Sitting here in the heart of Silicon Valley, with Apple on one side of me and Hewlett-Packard on the other, and all sorts of start-ups where you least expect them, I wonder why nobody’s coming up with the technological gadgets that I want, that I’d buy, that I’d fund if I were rolling in dough like some of my stock option-laced friends.
Bear in mind that these aren’t futuristic fantasies. These could really be done if there were inventors out there as cranky as I am.
Let’s break these down into categories:
Automotive Electronics. I’ve written about horrific visions of cars’ electronic sensors, but I can envision some value there as well. You know that scrolling billboard on Times Square? I want a miniature version of that installed right above my rear license plate. On my dashboard, I want to be able to use a virtual keyboard – the kind they now have with fancy GPS systems – to broadcast a message to the person behind me. For driver safety, most of these would be preconfigured.
For instance, if I pressed “B,” the message would appear, “Your blinker is on.” If I pressed “H,” the message would appear, “Your high beams are on.” If I pressed “G,” the message would appear, “GET OFF MY ASS!”
Retailing. You know what drives me crazy about going to the supermarket? I have a shopping list. The store has the items. But the items never appear on the list in the same order as they appear in the store. I’m always running back and forth because I’m in cleaning supplies but I forgot pasta. And worse, every single store, even among the same chain, is different. I want an application that lets me input my shopping list into my smartphone and have it automatically order itself based on the location of the items in the store. That would be cool. (I talked to an entrepreneur this week who’s actually working on something like this; this is my way of being encouraging.)
Health Care. Manufacturers are making tremendous strides in health care-related processors, so I suspect it won’t be long before we’ll have chip implants that monitor our blood pressure, breathing, and other vital signs. Once they’re linked to our doctor’s office, we may never have to go there in person again.
However, I believe we should harness these monitoring devices for more common situations, ensuring that they can both send and receive data and internetworking the hell out of them. For instance, when there’s a screaming child on an airplane or in a movie theatre, an implant in the parents should be able to sense the rising blood pressure of the people around them. The higher the blood pressure of the surrounding people, the stronger the electric shock that’s delivered to the parents. I’m confident this will diminish the level of apathy among clueless parents.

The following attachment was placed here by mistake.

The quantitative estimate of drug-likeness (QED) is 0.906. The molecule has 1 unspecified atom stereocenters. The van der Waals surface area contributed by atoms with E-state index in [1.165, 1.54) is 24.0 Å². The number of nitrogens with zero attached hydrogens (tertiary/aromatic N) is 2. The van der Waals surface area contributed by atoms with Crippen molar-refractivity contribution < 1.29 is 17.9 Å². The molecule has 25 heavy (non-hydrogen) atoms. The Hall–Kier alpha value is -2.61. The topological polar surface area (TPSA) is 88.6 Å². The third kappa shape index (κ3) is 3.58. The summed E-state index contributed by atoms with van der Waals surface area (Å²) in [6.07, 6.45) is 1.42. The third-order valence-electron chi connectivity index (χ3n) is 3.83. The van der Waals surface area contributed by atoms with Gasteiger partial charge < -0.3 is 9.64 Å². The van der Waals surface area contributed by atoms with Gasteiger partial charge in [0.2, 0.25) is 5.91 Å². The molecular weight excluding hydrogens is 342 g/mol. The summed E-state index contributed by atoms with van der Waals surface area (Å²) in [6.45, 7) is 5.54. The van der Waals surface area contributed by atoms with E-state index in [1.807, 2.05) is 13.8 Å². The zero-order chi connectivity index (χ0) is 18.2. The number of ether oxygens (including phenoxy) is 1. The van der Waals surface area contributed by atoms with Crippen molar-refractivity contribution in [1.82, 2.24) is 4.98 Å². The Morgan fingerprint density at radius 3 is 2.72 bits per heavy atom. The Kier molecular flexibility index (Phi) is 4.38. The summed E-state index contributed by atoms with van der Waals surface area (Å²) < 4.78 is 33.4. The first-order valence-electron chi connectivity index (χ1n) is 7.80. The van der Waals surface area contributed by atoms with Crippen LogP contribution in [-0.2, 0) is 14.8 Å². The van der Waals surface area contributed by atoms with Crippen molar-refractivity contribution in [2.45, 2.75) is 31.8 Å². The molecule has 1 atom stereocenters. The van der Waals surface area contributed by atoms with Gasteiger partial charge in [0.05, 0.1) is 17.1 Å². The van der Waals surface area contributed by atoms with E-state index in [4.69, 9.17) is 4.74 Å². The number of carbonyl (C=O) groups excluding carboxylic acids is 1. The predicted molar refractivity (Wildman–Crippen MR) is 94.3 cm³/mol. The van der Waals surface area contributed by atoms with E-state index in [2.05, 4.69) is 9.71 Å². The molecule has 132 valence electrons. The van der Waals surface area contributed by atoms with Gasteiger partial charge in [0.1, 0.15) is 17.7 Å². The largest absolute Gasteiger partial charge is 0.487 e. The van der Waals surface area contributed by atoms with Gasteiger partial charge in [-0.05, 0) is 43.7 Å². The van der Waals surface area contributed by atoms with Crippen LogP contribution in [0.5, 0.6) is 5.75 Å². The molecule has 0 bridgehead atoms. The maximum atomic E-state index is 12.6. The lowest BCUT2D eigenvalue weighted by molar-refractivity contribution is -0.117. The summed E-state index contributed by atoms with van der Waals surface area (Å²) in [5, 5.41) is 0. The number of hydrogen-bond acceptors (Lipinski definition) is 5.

Office Productivity. With the increasing popularity of audioconferencing, it’s now possible for monotonous managers not just to bore people in the same building – they can now bore people in multiple time zones on multiple continents. It would be a true public service if someone created a plug-in for PowerPoint that monitored what everyone in an audioconference was doing when they were supposed to be listening, popping up a little roster (anonymous, of course) revealing what was going on with the other participants.
It would read:
3 people in your meeting are playing computer games
2 are making calls on their other line
2 sound like they’re taking notes, but are really making shopping lists
2 are texting each other about how boring you are
1 of these people is your boss
This would goose the presenter into being a tad more interesting.
I’m sure with time, I could come up with a whole lot more of these life-enhancing applications. I bequeath them to the entrepreneurs and the venture capitalists of the world with my blessing. The only compensation I need is the knowledge that I’ve helped make the world a better place.
Note from the author: Middle Age Cranky at 100: Fine Whines & Muddled Memories, a compilation of my first 100 columns, is now available as an e-book at Smashwords and other digital bookstores.